As a Global Engagement Fellow at OU, I get to go abroad not just once, but twice. I did my longer trip almost 2 years ago to China, and decided that this summer might be a good time to go on my shorter trip. OU has a lot of options for summer study abroad programs, and it took me a long time to sift through them all. I had it narrowed down to a few in China and Taiwan, but actually ended up taking my study abroad advisor’s advice and applying for a program in Uganda. The program I’ll be participating in is three weeks at St. Monica’s Girl’s School in Gulu, Uganda. Though I miss China, I’m glad that I’ll be taking this opportunity to go someplace that I’m much less likely to go to after I graduate college. The program also has an Engineering track, and is part of a cooperative development effort between OU and St. Monica’s.
I’m excited to go abroad again, but this will be a lot different than China. I’m pretty nervous about going there because I know so little about what it will be like. When I went to China, I was a little nervous, but I had spent several years learning about Chinese language and culture. I kind of knew what I was getting myself into. I don’t know a lot about Ugandan culture or history, but I do know that since gaining independence from Britain in 1962, Uganda has gone through a lot of violence. I’m nervous about being about being able to interact effectively and sensitively with people whose culture I understand so little and who have been through so much recent violence. You can bet that I’ll be reading a lot of books on Uganda in the next few weeks.
The school we are staying at, St. Monica’s Girl’s School, was actually founded to help victims of violence, particularly victims of a rebel group called the Lord’s Resistance Army led by Joseph Kony. The group abducted between 30,000 and 40,000 children who were either killed or forced to become child soldiers and sex slaves. Children who did manage to escape were stigmatized and rarely accepted back into their communities. St. Monica’s was established to teach skills to young women who escaped the LRA and were stigmatized by their communities so that they could provide for themselves. The school teaches tailoring, catering, and hairdressing, and was founded by Sister Rosemary Niyrumbe. The original school is in Gulu, but there is another campus in Atiak that was recently opened.
The part we will play in all of this is in helping to provide St. Monica’s with enough water. Last year, OU students surveyed people at St. Monica’s and in the areas around Gulu and Atiak to determine what their water needs were. Basically, they found out that everyone has trouble getting water, and that the burden of getting water primarily affects women. This year, we will be building a protected spring box for an agricultural farm owned by St. Monica’s, as well as work on a few other projects to improve the water situation at St. Monica’s. I’m definitely nervous about it, but also excited to be doing something that is useful and bigger than just me going someplace interesting.
This semester I’m taking an independent study Chinese course. The course is an extension of my previous Language, Culture, and Cognition course, where we proposed a design for a linguistic study. This semester I actually attempted to conduct the study that a proposed. The study I proposed was a linguistic relativity study looking at the differences between Chinese and English. Linguistic Relativity is the theory that the language we speak actually influences the way we think. For example, other researchers have found that the orientation of our writing influences how we visualize scenes, and what part of scenes we pay most attention to. English speakers tend to notice more from the upper left corner of a scene because our text starts there. Taiwanese Mandarin speakers, however, still often read texts that go from top to bottom and then right to left, and they have been found to notice more from the upper right corner.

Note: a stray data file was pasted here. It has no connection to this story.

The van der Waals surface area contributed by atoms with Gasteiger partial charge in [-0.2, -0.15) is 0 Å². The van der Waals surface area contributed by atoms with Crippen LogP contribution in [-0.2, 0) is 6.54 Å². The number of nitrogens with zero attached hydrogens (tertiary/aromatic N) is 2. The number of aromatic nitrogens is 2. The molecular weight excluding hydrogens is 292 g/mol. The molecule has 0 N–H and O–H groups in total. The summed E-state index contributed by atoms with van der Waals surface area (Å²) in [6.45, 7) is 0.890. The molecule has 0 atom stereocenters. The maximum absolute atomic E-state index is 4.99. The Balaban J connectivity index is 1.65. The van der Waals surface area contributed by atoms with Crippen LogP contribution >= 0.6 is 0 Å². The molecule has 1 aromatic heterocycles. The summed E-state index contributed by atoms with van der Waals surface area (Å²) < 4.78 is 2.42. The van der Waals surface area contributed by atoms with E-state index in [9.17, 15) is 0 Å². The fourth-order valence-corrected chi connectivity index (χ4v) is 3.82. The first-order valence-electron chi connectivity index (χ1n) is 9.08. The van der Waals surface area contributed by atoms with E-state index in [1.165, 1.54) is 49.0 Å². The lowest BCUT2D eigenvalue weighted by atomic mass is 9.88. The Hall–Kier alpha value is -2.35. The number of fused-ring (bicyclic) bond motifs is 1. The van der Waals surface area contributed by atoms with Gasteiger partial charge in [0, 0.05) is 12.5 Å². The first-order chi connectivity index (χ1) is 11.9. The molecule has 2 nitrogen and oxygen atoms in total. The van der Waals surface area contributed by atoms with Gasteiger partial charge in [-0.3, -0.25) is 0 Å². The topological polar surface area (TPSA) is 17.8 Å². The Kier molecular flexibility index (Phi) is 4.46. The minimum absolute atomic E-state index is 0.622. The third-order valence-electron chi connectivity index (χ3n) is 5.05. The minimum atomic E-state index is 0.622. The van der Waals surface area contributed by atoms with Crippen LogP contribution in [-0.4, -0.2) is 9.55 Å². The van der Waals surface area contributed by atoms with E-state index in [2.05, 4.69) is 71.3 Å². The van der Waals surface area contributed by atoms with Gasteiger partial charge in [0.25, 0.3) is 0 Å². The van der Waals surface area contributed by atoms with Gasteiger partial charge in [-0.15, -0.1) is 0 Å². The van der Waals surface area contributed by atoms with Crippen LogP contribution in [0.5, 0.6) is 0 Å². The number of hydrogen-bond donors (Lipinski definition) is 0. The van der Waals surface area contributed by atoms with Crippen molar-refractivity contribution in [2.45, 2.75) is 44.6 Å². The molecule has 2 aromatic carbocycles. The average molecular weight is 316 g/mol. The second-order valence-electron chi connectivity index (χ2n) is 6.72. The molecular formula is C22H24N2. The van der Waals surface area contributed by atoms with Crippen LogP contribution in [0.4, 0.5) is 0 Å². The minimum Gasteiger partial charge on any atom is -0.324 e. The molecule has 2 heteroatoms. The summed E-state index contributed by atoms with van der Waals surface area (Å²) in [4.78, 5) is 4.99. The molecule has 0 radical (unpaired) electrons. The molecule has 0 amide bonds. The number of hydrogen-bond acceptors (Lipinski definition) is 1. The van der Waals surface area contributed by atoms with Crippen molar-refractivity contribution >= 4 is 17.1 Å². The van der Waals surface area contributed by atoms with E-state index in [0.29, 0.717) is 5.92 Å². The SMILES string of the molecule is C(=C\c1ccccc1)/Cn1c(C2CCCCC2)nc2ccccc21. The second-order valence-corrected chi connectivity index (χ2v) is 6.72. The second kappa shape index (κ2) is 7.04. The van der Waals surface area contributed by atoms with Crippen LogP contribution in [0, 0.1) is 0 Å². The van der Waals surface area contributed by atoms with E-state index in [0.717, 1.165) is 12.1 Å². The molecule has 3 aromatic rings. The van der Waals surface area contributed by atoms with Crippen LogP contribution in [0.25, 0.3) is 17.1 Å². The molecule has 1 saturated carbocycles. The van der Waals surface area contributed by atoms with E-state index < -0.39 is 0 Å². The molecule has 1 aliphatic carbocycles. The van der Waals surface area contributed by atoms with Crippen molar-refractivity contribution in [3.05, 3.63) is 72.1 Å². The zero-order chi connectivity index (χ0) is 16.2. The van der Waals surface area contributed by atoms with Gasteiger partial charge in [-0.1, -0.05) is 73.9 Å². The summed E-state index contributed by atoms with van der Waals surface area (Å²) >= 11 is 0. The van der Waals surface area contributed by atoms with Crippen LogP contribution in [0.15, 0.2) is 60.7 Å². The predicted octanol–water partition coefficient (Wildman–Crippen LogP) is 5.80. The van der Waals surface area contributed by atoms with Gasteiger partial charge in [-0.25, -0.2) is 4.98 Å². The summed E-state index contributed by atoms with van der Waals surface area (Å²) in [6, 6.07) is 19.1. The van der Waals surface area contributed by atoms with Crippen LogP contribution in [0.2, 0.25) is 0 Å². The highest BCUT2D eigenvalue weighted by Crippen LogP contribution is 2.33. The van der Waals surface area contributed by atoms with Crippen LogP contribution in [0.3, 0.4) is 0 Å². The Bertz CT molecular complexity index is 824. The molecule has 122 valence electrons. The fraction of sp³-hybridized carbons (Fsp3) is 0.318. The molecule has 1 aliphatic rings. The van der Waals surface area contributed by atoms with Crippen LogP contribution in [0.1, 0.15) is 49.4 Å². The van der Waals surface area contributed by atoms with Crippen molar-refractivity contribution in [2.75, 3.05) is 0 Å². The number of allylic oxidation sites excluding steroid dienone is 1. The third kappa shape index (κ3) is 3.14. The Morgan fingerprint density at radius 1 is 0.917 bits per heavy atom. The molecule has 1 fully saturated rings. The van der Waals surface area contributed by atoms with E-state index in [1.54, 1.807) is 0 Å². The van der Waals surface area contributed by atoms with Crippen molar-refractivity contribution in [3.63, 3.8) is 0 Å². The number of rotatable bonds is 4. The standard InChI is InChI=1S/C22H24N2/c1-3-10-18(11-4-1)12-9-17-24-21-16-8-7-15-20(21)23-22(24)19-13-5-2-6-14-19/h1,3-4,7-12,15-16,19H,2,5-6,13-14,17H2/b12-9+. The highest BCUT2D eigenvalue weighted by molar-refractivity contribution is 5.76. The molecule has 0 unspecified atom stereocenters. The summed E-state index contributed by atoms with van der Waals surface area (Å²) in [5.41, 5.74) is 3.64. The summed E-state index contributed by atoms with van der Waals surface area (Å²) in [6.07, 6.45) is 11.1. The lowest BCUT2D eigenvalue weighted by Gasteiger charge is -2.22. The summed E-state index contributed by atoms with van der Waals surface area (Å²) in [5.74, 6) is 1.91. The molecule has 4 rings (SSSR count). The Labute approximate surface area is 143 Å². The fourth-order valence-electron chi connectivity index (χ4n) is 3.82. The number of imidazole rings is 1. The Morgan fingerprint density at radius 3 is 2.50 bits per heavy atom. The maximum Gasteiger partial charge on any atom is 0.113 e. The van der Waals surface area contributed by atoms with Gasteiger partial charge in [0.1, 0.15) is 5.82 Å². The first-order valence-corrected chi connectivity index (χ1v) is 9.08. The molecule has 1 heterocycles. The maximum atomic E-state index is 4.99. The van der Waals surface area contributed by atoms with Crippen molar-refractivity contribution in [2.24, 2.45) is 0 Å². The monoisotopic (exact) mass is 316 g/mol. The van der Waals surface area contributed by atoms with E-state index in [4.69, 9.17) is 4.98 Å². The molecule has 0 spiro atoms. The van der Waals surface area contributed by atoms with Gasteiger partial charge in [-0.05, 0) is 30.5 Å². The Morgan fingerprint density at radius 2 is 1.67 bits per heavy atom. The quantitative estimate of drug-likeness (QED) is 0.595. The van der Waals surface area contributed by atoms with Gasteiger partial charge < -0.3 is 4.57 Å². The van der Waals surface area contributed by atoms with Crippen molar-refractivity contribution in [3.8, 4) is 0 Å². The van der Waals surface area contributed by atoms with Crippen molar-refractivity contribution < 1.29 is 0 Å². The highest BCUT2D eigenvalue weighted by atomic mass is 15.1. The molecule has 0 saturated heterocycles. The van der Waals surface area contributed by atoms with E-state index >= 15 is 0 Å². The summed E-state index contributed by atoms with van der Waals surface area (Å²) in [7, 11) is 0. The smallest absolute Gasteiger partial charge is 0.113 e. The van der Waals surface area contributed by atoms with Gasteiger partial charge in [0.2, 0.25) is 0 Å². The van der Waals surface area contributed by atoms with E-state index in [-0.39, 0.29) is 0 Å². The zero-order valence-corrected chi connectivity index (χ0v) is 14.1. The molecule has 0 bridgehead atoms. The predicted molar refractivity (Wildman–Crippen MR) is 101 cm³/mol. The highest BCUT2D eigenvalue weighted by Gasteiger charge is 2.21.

The study I proposed looked at something a little bit similar to this- the difference between Chinese and English punctuation. Chinese speakers tend to use a lot more commas and fewer periods than English speakers. It’s normal for half a page of text to have maybe only 2 or 3 periods. I wanted to see if this difference in punctuation was reflected in how people parsed long sequences of events in their mind. My method for testing this involved having people arrange pictures that represented a very long sequence of events to see how they broke them down into lines. I only managed to complete a pilot study this semester, but hope to complete a full study in the future. The pilot study only had 15 participants, but there were some interesting results. For one, the Chinese speakers tended to make longer lines with the pictures than the English speakers. This may actually support my hypothesis that how information is parsed in language affects how it is parsed in the mind. Chinese tends to have longer sentences than English, so we might expect that they would break the pictures into longer segments. Another interesting observation was that there was much more variation between English speakers than Chinese speakers in how they arranged the pictures. The Chinese speakers all meticulously arranged the pictures in the order I had intended, while several English speakers put them in a completely different order.
These results aren’t very meaningful at the moment, since it was just a small pilot study using methodology that needs major improvement. I just thought it would be interesting to share because I still find the idea of linguistic relativity really fascinating.
This is the first semester I have been able to really get involved and participate in Chinese Language Club’s Language Practice Hour. I went to a few freshman year, but never really managed to go consistently until this semester. It was an interesting experience as a CLC officer, trying to figure out when and where to hold it, and how to get people to come. There were definitely a couple hours spent in a dingy room in Dale Hall Tower with nobody except for myself and AJ (CLC’s president). We had a good time attempting to speak Chinese to each other and trying to devise ways to make more people show up.